It didn't take more than a few hours for Johnson to experience the kind of care he would receive in Williamstown.
"Nobody ever showed up," Johnson said of the alleged neglect he faced and witnessed at the facility. "If they're treating someone like this who has all their wits about them, how are they treating people who don't have their wits about them? It was the saddest experience."
When he was admitted in June 2017, he had no use of his right arm and limited use of his legs.
When he had to urinate, he called in a nursing assistant to help him use the restroom.
He said it was 45 minutes until someone responded to his call bell. Then a certified nursing assistant handed him a urinal to use.
"She just left without even assisting me," he said. "I ended up peeing all over the place. The sheets were soaked, I was soaked, the blankets were soaked."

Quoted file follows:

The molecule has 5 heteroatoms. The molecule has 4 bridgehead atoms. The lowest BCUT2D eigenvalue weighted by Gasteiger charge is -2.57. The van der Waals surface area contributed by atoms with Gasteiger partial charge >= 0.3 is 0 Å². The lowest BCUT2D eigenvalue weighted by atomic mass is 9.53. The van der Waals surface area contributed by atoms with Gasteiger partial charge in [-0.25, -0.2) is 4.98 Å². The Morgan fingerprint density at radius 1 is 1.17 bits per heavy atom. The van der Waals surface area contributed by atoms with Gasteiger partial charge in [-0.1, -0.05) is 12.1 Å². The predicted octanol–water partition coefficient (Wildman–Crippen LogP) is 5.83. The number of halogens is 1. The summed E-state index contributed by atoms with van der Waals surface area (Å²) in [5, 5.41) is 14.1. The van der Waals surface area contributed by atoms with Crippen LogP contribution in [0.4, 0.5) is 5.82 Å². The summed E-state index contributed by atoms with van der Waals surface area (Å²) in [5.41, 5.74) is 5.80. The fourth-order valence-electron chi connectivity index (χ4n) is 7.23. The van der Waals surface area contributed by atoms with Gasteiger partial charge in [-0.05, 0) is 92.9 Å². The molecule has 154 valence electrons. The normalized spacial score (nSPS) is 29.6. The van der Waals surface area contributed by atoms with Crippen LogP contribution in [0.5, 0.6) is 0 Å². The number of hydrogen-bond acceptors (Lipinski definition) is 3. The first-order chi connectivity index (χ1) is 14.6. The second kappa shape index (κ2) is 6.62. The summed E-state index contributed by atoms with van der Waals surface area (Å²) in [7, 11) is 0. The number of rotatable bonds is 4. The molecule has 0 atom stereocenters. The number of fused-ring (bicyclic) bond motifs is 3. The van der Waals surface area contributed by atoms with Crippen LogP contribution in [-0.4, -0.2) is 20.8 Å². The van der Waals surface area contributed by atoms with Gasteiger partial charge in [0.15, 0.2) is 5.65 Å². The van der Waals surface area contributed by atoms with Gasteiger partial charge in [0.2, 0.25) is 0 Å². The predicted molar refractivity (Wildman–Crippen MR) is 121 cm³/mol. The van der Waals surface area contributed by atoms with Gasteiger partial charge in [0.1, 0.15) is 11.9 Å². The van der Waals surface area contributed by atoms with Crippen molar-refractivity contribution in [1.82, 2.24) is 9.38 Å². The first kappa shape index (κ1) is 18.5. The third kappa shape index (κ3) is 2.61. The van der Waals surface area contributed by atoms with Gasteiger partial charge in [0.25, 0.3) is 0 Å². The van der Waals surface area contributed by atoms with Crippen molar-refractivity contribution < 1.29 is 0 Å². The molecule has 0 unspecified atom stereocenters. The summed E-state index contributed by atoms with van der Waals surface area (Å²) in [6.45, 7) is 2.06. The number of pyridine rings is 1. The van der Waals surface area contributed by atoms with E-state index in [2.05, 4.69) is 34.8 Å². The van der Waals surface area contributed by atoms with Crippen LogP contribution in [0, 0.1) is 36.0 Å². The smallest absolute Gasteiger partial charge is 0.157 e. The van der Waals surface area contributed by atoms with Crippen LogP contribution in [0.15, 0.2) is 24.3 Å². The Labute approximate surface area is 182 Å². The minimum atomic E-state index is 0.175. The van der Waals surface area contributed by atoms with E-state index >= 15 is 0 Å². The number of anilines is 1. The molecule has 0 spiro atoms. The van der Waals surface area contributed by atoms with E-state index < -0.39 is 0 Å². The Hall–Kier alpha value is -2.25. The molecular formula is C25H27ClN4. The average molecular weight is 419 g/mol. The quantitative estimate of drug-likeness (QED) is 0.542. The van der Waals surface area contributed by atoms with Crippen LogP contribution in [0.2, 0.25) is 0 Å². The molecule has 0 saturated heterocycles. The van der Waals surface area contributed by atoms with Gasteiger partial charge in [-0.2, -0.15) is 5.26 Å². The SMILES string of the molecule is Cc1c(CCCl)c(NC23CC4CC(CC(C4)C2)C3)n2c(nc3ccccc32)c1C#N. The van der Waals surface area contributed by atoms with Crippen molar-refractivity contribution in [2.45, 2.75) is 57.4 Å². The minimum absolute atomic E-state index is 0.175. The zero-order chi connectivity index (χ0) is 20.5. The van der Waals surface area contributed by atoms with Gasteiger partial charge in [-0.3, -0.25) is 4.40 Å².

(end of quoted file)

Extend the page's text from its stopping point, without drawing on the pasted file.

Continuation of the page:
For the months that followed, that kind of treatment continued, Johnson said. He'd sometimes wait more than an hour for a nurse to respond after he summoned help to his room.
Johnson was admitted to Sweet Brook to receive care for his arm, but during his stay he says he was kept in a wheelchair most days. Today, he said he has no use of his legs.
"While I was in there in rehab for my arm, they totally neglected my legs," he said.
In addition to his own mistreatment, Johnson said he was outraged at how staff treated his elderly roommate, who was dying of cancer.
At times, staff would swear at him for dropping a cup or bowl. If he fell asleep with his lights on, the responding CNA would wake him up instead of turning the light off themselves.